The snake almost always has its most open bearing vicious feigns and a snarling tongue.
Unlike in western cultures, the Japanese view of snakes is more positive.
In Japan, the snake is seen as beautiful and a force to be reconned with.
There is more to Japanese snake tattoos than meets the eye.
Let’s take a look at the general meaning of Hebi Tattoos.
Hebi Tattoo Meanings
Since snakes shed their skin, they are often seen as transformative beings.
In a way, they each become a new snake each time they shed because their entire set of skin becomes new again.
Therefore, Hebi tattoos can be symbols of rebirth.
If you have had an enormous change in your life then a Hebi tattoo can represent this transformation.
The tattoo can also represent eternal life or the existence of a soul.
If you believe in heaven or reincarnation then you may consider receiving a Hebi tattoo.
It is an ancient Japanese belief that seeing a live snake is very good luck (seeing a dead one is a stroke of bad luck).
Because of this, another meaning of Hebi tattoos is good fortune in life.
You may want to consider getting a white Japanese snake tattoo if you want extra good luck– the Japanese believed that white snakes are a good omen.
In fact, snakes are even seen to this day as almost religiously sacred animals in Japan and they have a high significance in their culture.
Under the Japanese zodiac, there are twelve different animals in each cycle.
The snake represents the sixth animal in the cycle.
If you were born in the year of the snake, it is said that you are mysterious, wise, often full of intuition and that you have good luck with money.
People born in the year of the snake also tend to be very hard on themselves, while at the same time being very easy-going people when it comes to interpersonal relationships.
Everything that has to do with the snake as a Japanese zodiac symbol adds to the meaning of the Hebi tattoo.
Hebi Tattoo Colors and Their Meanings
Hebi tattoos come in a variety of colors which each signify a certain meaning.
If you want your Hebi tattoo to have a certain color simply because it’s your favorite color, you don’t have to put too much thought into the meaning behind it.
However, you may just want to pick out a certain color Hebi tattoo to indicate its special meaning.
White Hebi Tattoos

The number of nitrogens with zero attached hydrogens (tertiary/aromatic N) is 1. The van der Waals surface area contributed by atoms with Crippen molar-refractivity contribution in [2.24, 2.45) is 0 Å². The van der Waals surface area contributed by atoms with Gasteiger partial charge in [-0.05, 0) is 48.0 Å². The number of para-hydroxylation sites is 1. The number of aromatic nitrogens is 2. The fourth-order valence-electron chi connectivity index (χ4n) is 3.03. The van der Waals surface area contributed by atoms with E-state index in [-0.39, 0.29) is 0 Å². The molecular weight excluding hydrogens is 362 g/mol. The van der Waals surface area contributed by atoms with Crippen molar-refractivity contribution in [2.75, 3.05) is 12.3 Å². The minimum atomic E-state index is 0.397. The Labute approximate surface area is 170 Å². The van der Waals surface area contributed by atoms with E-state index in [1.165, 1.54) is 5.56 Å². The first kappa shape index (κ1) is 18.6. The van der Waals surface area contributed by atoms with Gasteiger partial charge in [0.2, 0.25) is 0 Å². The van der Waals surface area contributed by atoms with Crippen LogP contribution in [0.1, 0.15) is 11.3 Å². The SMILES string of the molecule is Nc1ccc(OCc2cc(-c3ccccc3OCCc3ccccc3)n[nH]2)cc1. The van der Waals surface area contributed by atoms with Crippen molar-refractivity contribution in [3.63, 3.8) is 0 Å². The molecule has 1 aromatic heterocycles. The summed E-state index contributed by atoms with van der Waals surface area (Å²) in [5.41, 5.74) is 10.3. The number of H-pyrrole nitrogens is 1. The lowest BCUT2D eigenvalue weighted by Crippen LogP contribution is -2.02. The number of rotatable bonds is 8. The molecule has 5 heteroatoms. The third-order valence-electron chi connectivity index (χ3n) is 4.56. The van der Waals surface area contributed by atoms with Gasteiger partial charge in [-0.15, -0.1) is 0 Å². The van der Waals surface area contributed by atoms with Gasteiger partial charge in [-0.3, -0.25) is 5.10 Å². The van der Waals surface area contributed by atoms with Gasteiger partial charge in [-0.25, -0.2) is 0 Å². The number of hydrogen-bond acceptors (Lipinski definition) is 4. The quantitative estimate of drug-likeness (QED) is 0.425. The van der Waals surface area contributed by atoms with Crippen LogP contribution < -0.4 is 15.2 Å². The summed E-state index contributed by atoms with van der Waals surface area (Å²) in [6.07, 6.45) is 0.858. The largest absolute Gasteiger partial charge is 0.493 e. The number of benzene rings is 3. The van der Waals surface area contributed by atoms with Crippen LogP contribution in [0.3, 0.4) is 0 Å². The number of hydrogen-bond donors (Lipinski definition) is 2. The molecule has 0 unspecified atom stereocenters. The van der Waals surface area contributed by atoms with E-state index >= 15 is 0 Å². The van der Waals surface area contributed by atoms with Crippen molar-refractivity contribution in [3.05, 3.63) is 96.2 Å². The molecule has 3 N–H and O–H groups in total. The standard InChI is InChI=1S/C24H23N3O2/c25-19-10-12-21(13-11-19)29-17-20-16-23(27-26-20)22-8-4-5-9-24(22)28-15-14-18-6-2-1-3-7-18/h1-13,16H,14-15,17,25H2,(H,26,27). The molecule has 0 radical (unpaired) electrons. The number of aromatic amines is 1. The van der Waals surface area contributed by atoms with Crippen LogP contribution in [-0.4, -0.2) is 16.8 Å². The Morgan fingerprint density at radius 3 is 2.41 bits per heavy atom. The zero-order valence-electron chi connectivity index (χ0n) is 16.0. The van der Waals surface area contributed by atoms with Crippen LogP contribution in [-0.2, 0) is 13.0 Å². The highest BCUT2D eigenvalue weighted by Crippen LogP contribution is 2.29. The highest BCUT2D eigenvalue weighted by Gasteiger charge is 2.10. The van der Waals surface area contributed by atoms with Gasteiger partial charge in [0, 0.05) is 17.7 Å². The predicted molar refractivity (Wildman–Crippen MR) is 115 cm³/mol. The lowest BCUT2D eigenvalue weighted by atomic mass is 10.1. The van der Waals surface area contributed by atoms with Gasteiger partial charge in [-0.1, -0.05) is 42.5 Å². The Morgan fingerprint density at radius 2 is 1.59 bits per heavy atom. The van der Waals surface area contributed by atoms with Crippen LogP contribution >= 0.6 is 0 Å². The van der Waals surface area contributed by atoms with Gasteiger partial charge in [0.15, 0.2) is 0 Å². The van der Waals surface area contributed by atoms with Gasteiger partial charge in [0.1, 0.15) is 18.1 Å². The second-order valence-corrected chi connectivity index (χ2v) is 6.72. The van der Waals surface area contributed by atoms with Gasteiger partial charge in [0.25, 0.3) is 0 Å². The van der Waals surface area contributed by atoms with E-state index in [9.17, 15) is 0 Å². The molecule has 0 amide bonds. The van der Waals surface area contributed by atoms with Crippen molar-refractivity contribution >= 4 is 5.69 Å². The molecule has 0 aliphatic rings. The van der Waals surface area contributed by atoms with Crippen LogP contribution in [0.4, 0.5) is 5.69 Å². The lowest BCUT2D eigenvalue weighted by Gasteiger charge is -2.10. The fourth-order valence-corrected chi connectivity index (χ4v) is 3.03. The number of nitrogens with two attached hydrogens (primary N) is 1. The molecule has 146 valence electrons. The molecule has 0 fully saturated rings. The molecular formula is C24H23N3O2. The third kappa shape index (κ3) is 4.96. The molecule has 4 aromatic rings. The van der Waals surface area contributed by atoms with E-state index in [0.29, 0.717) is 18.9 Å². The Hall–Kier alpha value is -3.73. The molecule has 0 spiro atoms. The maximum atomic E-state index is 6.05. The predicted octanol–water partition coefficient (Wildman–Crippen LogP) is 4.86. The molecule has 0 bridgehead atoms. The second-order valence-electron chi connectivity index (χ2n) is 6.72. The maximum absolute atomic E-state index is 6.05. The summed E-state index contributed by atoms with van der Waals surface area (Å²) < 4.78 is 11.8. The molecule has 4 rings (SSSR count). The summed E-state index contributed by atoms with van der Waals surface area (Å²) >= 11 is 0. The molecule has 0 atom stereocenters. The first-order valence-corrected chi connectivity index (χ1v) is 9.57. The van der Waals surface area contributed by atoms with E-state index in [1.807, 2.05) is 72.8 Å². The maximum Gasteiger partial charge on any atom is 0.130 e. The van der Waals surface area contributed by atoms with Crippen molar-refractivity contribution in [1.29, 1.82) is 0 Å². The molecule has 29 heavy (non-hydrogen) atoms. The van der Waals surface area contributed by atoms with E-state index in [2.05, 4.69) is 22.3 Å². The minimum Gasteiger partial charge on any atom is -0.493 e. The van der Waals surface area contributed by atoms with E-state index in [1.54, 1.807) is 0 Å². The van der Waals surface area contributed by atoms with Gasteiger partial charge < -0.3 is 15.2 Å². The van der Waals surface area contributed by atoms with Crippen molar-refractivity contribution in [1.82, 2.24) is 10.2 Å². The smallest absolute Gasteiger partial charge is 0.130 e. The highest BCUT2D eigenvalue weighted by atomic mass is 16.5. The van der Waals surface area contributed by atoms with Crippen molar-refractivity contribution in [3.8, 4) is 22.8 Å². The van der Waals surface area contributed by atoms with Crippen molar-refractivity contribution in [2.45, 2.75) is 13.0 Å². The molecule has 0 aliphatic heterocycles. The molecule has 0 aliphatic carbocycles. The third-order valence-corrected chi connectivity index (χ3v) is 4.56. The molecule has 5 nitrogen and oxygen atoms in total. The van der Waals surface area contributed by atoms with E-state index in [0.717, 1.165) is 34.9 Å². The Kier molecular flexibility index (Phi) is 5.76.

The meaning of white Hebi tattoos tends to be religious in nature.
This can be seen in the Shide, which is a snake-shaped Japanese paper streamer that is used for blessings.
White Japanese snakes represent purity, rituals, and ceremonies such as weddings.
These white snake tattoos also represent good fortune and luck in any and all situations.
Red Hebi Tattoos
Red is the Japanese color of the Samurai, who used to wear red often as a sign of power.
The color red in the Japanese tattoo culture also symbolizes strength and liveliness.
Red Hebi tattoos are power symbols that are used to denote confidence and prove to yourself that you are capable of succeeding in anything you set your mind to.
Black Hebi Tattoos
Have you ever wondered why the last and most significant belt in karate is black?
That’s because the color black in Japanese symbolism represents wisdom, endurance, and discipline.
For that reason, black Hebi tattoos are symbols of life intelligence and experience.
Black Hebi tattoos mean that you have spent a lot of time and put in a lot of effort to get to where you are today.
Indigo Hebi Tattoos
In ancient Japan, purple was the color of emperors and of Gods.
This color was always so hard to manufacture that it was almost solely worn by the upper classes.
Because of this, like it is in most cultures around the world, purple is the Japanese color meaning royalty.
Purple Hebi tattoos mean that you will have good fortune in life and that things will go well for your overall.
The color has the meaning of protection in Japan because it was worn for its antibacterial qualities and other great properties.
Indigo cloth is nearly fire-resistant, but it’s also odor resistant and can help keep wounds from becoming infected.
Therefore, purple Hebi tattoos represent protection and safety in life and can ward off evil.
Yellow Hebi Tattoos
In a mix of both ancient and modern Japanese beliefs, the color yellow can symbolize bravery, loyalty, a long life, and wealth.